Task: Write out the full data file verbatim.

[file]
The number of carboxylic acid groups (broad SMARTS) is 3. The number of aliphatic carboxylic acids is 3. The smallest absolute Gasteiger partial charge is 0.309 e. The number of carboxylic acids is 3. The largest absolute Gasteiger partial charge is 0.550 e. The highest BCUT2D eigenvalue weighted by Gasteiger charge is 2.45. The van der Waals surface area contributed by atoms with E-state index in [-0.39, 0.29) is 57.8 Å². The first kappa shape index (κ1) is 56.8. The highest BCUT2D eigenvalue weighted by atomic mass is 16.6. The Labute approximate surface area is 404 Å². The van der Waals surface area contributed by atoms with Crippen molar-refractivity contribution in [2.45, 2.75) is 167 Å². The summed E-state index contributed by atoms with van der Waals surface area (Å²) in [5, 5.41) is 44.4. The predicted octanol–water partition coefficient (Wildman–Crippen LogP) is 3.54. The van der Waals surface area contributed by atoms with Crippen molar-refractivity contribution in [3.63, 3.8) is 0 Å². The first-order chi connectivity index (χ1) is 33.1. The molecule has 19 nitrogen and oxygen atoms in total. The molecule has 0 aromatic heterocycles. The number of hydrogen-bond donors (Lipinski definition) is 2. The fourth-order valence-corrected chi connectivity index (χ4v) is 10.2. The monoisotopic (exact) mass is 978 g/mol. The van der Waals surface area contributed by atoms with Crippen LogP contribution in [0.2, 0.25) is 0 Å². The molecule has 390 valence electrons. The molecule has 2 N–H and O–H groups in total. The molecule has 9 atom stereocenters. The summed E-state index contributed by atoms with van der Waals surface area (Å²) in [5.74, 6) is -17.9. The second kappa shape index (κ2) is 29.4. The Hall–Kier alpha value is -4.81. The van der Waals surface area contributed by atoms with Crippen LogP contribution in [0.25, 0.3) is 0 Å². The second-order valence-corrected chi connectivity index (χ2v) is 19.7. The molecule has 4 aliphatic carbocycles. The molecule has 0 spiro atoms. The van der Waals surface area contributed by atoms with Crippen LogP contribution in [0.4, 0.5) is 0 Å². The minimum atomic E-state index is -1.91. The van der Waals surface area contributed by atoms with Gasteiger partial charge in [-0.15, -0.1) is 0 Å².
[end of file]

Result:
The number of carboxylic acid groups (broad SMARTS) is 3. The number of aliphatic carboxylic acids is 3. The smallest absolute Gasteiger partial charge is 0.309 e. The number of carboxylic acids is 3. The largest absolute Gasteiger partial charge is 0.550 e. The highest BCUT2D eigenvalue weighted by Gasteiger charge is 2.45. The van der Waals surface area contributed by atoms with E-state index in [-0.39, 0.29) is 57.8 Å². The first kappa shape index (κ1) is 56.8. The highest BCUT2D eigenvalue weighted by atomic mass is 16.6. The Labute approximate surface area is 404 Å². The van der Waals surface area contributed by atoms with Crippen molar-refractivity contribution in [2.45, 2.75) is 167 Å². The summed E-state index contributed by atoms with van der Waals surface area (Å²) in [5, 5.41) is 44.4. The predicted octanol–water partition coefficient (Wildman–Crippen LogP) is 3.54. The van der Waals surface area contributed by atoms with Crippen molar-refractivity contribution in [3.63, 3.8) is 0 Å². The first-order chi connectivity index (χ1) is 33.1. The molecule has 19 nitrogen and oxygen atoms in total. The molecule has 0 aromatic heterocycles. The number of hydrogen-bond donors (Lipinski definition) is 2. The fourth-order valence-corrected chi connectivity index (χ4v) is 10.2. The monoisotopic (exact) mass is 978 g/mol. The van der Waals surface area contributed by atoms with Crippen LogP contribution in [0.2, 0.25) is 0 Å². The molecule has 390 valence electrons. The molecule has 2 N–H and O–H groups in total. The molecule has 9 atom stereocenters. The summed E-state index contributed by atoms with van der Waals surface area (Å²) in [5.74, 6) is -17.9. The second kappa shape index (κ2) is 29.4. The Hall–Kier alpha value is -4.81. The van der Waals surface area contributed by atoms with Crippen LogP contribution in [0.25, 0.3) is 0 Å². The second-order valence-corrected chi connectivity index (χ2v) is 19.7. The molecule has 4 aliphatic carbocycles. The molecule has 0 spiro atoms. The van der Waals surface area contributed by atoms with Crippen LogP contribution in [0.4, 0.5) is 0 Å². The minimum atomic E-state index is -1.91. The van der Waals surface area contributed by atoms with Gasteiger partial charge in [-0.15, -0.1) is 0 Å².